But, there is also talk of generations being worse off than their parents.  We are very likely looking at in America at least, that generations are financially worse off than their parents.  They start life with much larger debt, to even be able to compete in area where they can get ahead, due to student loan debt, and have less net worth.  So, it could be also in absolute terms.  I know I am worse off, very likely FAR worse off than my parents, eventhough I have an advanced degree.  I also have the debt to go with it.  I personally am compounding the wrong way here.



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I'm hard pressed to think of many ways in which radical wealth stratification is healthy in the long term, historically or even theoretically.

Andrespetmonkey said:
Well I guess rich people don't just sit on their money, and their spending will naturally create jobs, which is beneficial for society as a whole.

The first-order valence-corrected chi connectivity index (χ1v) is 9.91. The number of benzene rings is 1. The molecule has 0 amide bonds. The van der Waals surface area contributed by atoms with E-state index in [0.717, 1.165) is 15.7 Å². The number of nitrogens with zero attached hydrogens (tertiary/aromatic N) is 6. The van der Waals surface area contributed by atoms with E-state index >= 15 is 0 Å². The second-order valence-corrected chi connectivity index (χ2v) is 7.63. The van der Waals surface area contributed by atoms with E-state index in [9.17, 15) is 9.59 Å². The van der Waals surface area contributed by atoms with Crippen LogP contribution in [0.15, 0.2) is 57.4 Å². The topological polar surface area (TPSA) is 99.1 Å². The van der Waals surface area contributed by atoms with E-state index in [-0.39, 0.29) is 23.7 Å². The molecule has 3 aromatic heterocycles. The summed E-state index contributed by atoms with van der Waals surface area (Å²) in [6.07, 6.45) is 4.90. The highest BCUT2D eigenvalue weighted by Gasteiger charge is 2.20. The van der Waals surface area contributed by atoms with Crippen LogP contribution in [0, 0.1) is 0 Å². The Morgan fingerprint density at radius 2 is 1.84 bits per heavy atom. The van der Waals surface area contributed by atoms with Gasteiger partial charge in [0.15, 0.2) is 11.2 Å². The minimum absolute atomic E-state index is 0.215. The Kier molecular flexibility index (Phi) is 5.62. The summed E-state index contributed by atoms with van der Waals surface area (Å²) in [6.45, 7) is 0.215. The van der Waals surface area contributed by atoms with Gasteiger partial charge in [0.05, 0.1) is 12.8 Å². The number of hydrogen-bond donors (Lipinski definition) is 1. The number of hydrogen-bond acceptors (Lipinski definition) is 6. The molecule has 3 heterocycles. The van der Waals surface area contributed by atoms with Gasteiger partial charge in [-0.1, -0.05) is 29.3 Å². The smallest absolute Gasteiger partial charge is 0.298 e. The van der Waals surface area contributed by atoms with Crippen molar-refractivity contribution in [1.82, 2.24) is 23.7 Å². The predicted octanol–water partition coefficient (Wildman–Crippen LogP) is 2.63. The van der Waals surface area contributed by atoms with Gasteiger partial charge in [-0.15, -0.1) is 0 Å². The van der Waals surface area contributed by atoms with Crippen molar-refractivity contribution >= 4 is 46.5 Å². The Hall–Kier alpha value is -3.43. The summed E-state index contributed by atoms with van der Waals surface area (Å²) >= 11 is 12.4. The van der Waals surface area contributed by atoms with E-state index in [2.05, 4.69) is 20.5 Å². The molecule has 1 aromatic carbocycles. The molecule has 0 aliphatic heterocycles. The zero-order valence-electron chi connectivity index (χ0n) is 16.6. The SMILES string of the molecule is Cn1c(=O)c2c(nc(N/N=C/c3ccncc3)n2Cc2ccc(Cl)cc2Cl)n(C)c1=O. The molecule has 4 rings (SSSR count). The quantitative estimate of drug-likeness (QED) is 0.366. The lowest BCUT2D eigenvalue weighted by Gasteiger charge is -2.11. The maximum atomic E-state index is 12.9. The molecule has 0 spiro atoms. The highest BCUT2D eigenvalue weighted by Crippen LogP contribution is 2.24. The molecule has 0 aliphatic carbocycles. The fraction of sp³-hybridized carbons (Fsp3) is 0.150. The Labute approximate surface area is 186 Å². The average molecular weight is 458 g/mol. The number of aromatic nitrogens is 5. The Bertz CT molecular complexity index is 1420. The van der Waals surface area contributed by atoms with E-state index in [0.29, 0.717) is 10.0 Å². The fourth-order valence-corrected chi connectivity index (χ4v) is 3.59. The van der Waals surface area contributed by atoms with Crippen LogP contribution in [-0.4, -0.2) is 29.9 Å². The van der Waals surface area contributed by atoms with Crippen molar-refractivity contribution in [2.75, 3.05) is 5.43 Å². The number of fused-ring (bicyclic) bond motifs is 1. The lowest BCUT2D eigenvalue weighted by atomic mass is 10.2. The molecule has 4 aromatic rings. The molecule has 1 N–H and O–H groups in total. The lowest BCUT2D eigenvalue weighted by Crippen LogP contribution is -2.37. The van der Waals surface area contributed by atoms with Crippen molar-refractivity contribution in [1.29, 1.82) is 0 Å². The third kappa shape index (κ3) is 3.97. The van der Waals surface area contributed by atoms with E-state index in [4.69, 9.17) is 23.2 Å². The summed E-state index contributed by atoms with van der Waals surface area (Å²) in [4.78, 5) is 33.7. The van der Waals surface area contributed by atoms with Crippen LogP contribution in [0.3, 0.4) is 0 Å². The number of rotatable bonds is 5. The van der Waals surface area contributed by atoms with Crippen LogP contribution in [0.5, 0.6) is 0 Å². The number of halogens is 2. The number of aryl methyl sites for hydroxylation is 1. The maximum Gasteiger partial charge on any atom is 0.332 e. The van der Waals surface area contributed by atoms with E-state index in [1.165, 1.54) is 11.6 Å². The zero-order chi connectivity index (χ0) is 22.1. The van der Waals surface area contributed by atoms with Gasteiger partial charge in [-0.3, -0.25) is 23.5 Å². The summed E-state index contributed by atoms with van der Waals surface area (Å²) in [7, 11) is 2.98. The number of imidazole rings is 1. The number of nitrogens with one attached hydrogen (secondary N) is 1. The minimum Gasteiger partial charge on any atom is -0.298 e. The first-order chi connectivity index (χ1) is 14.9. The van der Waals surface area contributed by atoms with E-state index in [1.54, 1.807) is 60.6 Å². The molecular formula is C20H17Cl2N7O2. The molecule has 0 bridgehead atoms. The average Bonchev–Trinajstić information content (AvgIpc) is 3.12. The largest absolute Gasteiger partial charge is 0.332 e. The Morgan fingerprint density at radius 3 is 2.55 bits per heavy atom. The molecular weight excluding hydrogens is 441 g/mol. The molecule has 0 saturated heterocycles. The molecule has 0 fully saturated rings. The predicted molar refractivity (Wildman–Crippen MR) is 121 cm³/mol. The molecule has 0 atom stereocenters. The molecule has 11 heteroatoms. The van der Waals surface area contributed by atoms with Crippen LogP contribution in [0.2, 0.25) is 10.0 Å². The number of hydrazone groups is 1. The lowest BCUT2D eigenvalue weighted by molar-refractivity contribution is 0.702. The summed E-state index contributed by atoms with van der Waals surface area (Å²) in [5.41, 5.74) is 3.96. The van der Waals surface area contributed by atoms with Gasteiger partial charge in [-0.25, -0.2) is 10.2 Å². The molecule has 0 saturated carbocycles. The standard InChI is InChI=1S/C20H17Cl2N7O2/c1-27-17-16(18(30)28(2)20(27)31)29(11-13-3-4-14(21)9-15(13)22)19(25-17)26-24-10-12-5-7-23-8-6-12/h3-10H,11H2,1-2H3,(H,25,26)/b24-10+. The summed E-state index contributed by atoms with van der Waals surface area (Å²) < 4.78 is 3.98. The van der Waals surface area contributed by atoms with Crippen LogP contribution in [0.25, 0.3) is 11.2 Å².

Or I have no idea what I'm talking about when it comes to economics and should get the hell out of this thread

what you said is true and why we do in fact need rich people (or some entity with wealth).  a "everyone is exactly equal" society simply would not work as we need some driving force to create investment and all the good things that come with it.

however, monopolies are equally as bad.  too few people/ideas at the top and the need to be competitive, honest, intelligent is removed and leads to corruption or complacency.  

as The1 said, we need balance.  we need the rich but we also need them to be in check.  now what that exactly means ... fuck if i know.



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richardhutnik said:

In life, with economic systems, and other parts, also seen in games, there is something called "the rich getting richer".  In this, individuals who have an advantage, are able to compound this advantage and use the compounding effect to offset weaknesses.  This can lead to an exponential expansion of separation between those who have and those who have not.